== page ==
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Ultra high-resolution surveys of the Earth

It took commander Chris Cassidy just under two hours with the robotic arm to successfully secure the HTV9 supply ship to the Harmony module of the International Space Station (ISS) at 2.13pm AEST on 25 May. Also on board the transport ship was the iSIM-170, a high-resolution camera for Earth observation. This is the first high-resolution optical binocular telescope from Spain to go into space – it was built by Satlantis Microsat and put through its paces by ALTER TECHNOLOGY.


The company from the TÜV NORD GROUP tested both the printed circuit boards and the telescope for their suitability for high radiation exposure, sudden temperature fluctuations, vibrations and much more besides. Equipment sent into space has to satisfy immensely high reliability requirements, and replacing them is extremely expensive.The iSIM 170, which was mounted on a platform by an astronaut, will capture images of our planet at a resolution of almost 80 centimetres. A combination of technologies including optical, mechanical, electronic and artificial intelligence algorithms will, according to the manufacturer, achieve high spatial resolution at significantly lower costs compared to conventional imaging systems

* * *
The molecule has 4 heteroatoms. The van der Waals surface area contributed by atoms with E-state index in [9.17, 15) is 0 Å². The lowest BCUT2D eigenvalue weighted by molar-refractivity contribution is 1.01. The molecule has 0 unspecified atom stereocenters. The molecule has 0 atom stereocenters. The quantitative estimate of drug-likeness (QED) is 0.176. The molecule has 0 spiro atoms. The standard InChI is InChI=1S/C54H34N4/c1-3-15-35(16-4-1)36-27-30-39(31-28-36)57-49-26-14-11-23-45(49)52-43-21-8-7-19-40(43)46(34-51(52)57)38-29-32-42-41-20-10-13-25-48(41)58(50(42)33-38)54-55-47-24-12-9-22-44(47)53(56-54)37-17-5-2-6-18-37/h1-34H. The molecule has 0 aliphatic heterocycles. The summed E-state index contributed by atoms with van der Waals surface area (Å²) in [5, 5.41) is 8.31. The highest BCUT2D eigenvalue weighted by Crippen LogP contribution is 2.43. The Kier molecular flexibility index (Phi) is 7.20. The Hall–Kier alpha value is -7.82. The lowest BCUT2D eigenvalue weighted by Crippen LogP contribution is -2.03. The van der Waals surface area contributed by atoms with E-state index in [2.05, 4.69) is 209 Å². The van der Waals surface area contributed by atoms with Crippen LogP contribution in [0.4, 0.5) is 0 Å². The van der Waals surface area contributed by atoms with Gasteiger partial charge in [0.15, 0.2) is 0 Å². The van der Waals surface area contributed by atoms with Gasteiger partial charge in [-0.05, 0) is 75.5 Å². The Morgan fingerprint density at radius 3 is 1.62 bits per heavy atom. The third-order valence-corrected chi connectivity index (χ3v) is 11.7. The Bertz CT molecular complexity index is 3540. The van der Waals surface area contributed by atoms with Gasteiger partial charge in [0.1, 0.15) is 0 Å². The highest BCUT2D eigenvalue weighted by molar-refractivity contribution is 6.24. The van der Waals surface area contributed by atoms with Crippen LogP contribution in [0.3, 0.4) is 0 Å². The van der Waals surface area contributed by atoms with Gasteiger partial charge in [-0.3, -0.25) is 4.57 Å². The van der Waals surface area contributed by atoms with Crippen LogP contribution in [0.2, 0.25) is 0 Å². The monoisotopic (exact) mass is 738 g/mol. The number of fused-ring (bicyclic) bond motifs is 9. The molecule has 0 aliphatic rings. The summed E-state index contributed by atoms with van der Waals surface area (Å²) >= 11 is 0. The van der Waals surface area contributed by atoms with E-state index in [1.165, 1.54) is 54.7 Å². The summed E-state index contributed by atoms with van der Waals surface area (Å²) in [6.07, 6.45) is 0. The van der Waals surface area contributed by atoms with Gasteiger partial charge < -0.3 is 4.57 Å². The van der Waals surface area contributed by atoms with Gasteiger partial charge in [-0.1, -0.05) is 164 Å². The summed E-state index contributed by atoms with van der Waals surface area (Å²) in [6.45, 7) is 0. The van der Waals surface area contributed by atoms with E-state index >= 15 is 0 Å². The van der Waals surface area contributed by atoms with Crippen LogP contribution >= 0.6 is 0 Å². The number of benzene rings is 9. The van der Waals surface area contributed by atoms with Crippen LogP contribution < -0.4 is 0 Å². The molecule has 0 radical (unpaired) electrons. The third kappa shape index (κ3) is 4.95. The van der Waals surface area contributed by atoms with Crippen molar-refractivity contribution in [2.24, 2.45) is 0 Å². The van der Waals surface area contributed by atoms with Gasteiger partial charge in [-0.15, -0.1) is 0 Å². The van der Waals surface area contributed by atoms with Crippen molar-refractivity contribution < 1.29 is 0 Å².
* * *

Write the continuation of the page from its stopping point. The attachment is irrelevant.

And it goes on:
with similar performance.